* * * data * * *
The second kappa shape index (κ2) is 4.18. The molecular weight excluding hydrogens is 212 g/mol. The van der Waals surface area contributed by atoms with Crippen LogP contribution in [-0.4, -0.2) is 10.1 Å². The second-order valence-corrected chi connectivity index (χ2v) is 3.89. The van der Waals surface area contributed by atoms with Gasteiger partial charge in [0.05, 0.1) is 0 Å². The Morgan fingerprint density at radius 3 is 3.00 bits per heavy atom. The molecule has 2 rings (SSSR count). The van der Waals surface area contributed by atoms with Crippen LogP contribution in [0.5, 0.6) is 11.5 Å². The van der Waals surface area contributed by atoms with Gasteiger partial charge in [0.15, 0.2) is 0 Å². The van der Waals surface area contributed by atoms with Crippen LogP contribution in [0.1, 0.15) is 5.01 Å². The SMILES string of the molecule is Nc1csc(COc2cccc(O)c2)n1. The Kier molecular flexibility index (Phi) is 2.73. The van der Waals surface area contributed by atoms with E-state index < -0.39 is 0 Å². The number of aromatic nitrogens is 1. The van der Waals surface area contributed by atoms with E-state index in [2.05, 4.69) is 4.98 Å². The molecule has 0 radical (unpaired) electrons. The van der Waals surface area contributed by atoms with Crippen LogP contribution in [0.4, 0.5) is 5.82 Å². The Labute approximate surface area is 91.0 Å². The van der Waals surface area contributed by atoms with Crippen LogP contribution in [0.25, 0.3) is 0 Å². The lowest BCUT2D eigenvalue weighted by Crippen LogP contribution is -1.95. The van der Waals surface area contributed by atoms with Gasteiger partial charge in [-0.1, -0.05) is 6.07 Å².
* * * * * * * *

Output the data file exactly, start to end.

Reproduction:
The second kappa shape index (κ2) is 4.18. The molecular weight excluding hydrogens is 212 g/mol. The van der Waals surface area contributed by atoms with Crippen LogP contribution in [-0.4, -0.2) is 10.1 Å². The second-order valence-corrected chi connectivity index (χ2v) is 3.89. The van der Waals surface area contributed by atoms with Gasteiger partial charge in [0.05, 0.1) is 0 Å². The Morgan fingerprint density at radius 3 is 3.00 bits per heavy atom. The molecule has 2 rings (SSSR count). The van der Waals surface area contributed by atoms with Crippen LogP contribution in [0.5, 0.6) is 11.5 Å². The van der Waals surface area contributed by atoms with Gasteiger partial charge in [0.15, 0.2) is 0 Å². The van der Waals surface area contributed by atoms with Crippen LogP contribution in [0.1, 0.15) is 5.01 Å². The SMILES string of the molecule is Nc1csc(COc2cccc(O)c2)n1. The Kier molecular flexibility index (Phi) is 2.73. The van der Waals surface area contributed by atoms with E-state index < -0.39 is 0 Å². The number of aromatic nitrogens is 1. The van der Waals surface area contributed by atoms with E-state index in [2.05, 4.69) is 4.98 Å². The molecule has 0 radical (unpaired) electrons. The van der Waals surface area contributed by atoms with Crippen LogP contribution in [0.4, 0.5) is 5.82 Å². The Labute approximate surface area is 91.0 Å². The van der Waals surface area contributed by atoms with Crippen LogP contribution in [0.25, 0.3) is 0 Å². The lowest BCUT2D eigenvalue weighted by Crippen LogP contribution is -1.95. The van der Waals surface area contributed by atoms with Gasteiger partial charge in [-0.1, -0.05) is 6.07 Å².